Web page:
Square Tilt Audio Guide

Joel Perlman

American, born 1943

Square Tilt

120 × 96 × 36 inches

Photography not permitted
Lent by The Metropolitan Museum of Art, Gift of Mr. and Mrs. L. William Teweles, 1986

Location: PCL Plaza
GPS: 30.283087,-97.73797
Audio file

Valerie Fletcher: Joel Perlman like Anthony Caro, Robert Murray, and many other sculptors of the 1960s, 1970s, and 1980s believe in geometric abstraction as the style, the form most appropriate to our modern era. Abstraction was considered by many artists to be comparable to many of the accomplishments of the modern era. For example, Morse code, computer code, other means of communication that is not literal. Abstraction is considered the visual equivalent of such other languages, which are not at first glance understandable.

Joel Perlman, however, liked to create works that focused on the idea of a window or gateway or a portal. Square Tilt is typical of his works of the 1980s, in which he set up a frame, in this case almost a perfect square, set it on an angle, a tilt and then applied other linear and rectangular elements, flat ones, to this flat square frame. These compositions read beautifully from the front and from the back; from either side they almost disappear into a line or two. When you look at them from the front or back, however, you see them possibly as the equivalent for a window onto a vista, but you can also see them as abstract compositions in which the geometric forms play well with each other.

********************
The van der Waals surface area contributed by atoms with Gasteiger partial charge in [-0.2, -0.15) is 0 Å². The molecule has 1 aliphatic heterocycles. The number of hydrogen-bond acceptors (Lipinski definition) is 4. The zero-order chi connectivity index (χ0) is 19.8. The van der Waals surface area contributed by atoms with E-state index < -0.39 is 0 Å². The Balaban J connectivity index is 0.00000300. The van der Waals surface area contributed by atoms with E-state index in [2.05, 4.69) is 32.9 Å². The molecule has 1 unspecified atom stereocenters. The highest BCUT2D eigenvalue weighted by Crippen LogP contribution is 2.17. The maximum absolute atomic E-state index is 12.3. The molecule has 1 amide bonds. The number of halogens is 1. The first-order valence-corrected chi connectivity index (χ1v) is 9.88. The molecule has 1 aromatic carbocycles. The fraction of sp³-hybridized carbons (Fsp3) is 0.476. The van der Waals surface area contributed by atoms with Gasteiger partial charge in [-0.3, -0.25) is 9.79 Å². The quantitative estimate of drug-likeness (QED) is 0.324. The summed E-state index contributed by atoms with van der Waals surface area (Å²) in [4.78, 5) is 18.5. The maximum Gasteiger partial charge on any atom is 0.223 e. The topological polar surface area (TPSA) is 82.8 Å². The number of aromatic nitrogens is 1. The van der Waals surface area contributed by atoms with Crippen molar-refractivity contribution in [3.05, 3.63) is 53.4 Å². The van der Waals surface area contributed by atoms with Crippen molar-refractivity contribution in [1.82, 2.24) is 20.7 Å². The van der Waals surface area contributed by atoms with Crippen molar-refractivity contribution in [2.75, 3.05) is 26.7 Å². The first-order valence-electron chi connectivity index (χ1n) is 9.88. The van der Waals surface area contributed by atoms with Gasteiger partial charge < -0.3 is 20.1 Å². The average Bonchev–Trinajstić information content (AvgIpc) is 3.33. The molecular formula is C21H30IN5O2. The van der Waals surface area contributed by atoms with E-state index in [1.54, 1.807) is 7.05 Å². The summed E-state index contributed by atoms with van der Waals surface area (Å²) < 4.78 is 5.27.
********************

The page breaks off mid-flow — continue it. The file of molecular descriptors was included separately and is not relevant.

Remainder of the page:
In this way, he was inspired by the early masters of abstraction, especially the Russians Suprematists and Constructivists who believed that using such forms would help to inspire and educate people to think on a higher plane, a higher level of awareness. Square Tilt, although it’s made of heavy sheet steel, does have a lightness, a perkiness, and it does question whether abstract art is viable in its own right as a pleasing composition or does it gain because it is contrast to its environment. When placed in front of a modern building for example, its forms are in harmony with the geometric style of most modern buildings. When placed in an open space or even a country space you then see people and landscape through it and it integrates the natural with the artificial.